Category Archives: RNAS

21 July 1917 – RNAS Cherbourg

The anti—submarine patrols in the English Channel remain an essential tool in combatting the submarine attacks. Today the RNAS opened a new base in France at Cherbourg as a substation of the base at RNAS Calshot.

The new base is equipped with three Wight ‘Converted’ seaplanes. These aircraft were originally designed as a bomber (prototype N501) but when it proved unsatisfactory it was converted into a seaplane with the addition of floats and ailerons on both wings. The aircraft was initially powered by the 275hp Rolls-Royce Eagle engine but later examples used the Sunbeam Maori as the Rolls Royce engines were in short supply.
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The aircraft was able to carry four 100lb bombs but had a fairly mediocre endurance for a bomber of only 3 ½ hours. In the end only 37 were built, likely out of necessity. By the end of the war only three were still in service, having been replaced by Short 184s.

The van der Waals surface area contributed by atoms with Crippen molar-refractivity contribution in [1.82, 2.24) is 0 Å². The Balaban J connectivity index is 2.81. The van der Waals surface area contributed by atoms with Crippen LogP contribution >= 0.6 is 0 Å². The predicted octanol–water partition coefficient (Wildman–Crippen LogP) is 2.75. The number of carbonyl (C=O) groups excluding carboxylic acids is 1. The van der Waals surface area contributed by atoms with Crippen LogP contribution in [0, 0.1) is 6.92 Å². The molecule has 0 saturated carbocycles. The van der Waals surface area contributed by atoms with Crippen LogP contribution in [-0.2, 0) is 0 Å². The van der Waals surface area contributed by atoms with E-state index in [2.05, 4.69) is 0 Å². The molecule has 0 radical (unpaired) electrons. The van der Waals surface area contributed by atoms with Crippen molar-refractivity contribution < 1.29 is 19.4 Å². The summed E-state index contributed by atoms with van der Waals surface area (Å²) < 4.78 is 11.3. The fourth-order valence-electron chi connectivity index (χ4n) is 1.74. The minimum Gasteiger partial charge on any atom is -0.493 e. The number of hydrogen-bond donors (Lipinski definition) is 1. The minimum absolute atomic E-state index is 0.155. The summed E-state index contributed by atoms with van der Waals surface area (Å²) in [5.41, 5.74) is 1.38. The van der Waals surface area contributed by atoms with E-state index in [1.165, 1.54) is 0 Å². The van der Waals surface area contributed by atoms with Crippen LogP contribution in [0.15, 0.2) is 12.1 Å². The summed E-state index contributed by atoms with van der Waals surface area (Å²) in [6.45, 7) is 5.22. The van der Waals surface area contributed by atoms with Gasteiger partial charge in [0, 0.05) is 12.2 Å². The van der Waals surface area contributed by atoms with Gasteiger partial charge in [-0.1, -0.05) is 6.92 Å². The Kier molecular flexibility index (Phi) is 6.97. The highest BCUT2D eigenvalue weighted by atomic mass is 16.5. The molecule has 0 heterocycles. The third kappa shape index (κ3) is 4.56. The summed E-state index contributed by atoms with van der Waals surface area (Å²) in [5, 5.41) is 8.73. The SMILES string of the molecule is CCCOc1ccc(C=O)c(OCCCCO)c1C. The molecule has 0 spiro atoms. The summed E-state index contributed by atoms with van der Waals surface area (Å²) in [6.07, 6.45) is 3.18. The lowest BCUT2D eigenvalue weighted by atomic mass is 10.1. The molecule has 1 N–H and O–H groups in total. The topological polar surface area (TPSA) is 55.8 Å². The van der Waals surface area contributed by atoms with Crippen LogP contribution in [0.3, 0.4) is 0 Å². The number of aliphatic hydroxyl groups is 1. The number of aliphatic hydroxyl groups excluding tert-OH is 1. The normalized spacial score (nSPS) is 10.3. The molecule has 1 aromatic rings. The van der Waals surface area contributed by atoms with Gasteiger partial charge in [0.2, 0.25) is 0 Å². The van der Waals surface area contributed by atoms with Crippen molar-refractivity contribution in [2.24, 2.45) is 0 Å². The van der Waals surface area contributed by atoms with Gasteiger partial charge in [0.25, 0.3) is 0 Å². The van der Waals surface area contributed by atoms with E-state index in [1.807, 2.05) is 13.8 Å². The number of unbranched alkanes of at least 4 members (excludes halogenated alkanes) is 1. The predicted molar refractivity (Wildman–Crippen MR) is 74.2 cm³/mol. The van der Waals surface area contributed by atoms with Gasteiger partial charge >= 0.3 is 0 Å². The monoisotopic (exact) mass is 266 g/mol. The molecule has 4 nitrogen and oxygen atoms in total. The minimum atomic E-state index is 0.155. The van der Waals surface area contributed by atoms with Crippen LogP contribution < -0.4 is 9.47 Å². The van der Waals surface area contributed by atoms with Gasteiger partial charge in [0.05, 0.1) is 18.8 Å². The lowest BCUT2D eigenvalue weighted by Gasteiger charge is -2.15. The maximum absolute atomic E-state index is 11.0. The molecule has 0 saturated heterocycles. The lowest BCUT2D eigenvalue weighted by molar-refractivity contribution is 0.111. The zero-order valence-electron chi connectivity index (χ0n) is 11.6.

20 July 1917 – Navy

The contributions of the RNAS Squadrons in France were highlighted today as a variety of missions were flown in support of British forces.

2 Naval Squadron flew a successful photographic reconnaissance mission over Zeebrugge without loss.

5 Naval Squadron carried out a bombing raid on Aertrycke aerodrome, dropping six 65lb and 59 16lb bombs. On their return journey they were attacked by enemy scouts. Flight Commander Irwin Napier Colin Clarke and Sub-Lieutenant Ronald George St John claimed to have shot down an enemy aircraft. Flight Sub-Lieutenant Lacey Norman Glaisby and 2nd Class Air Mechanic Saw were attacked by an enemy aircraft. Glaisby was wounded slightly in the head and Saw in the body, but Saw still managed to get off some shots and drive down the attacker. In the end though all the aircraft returned safely.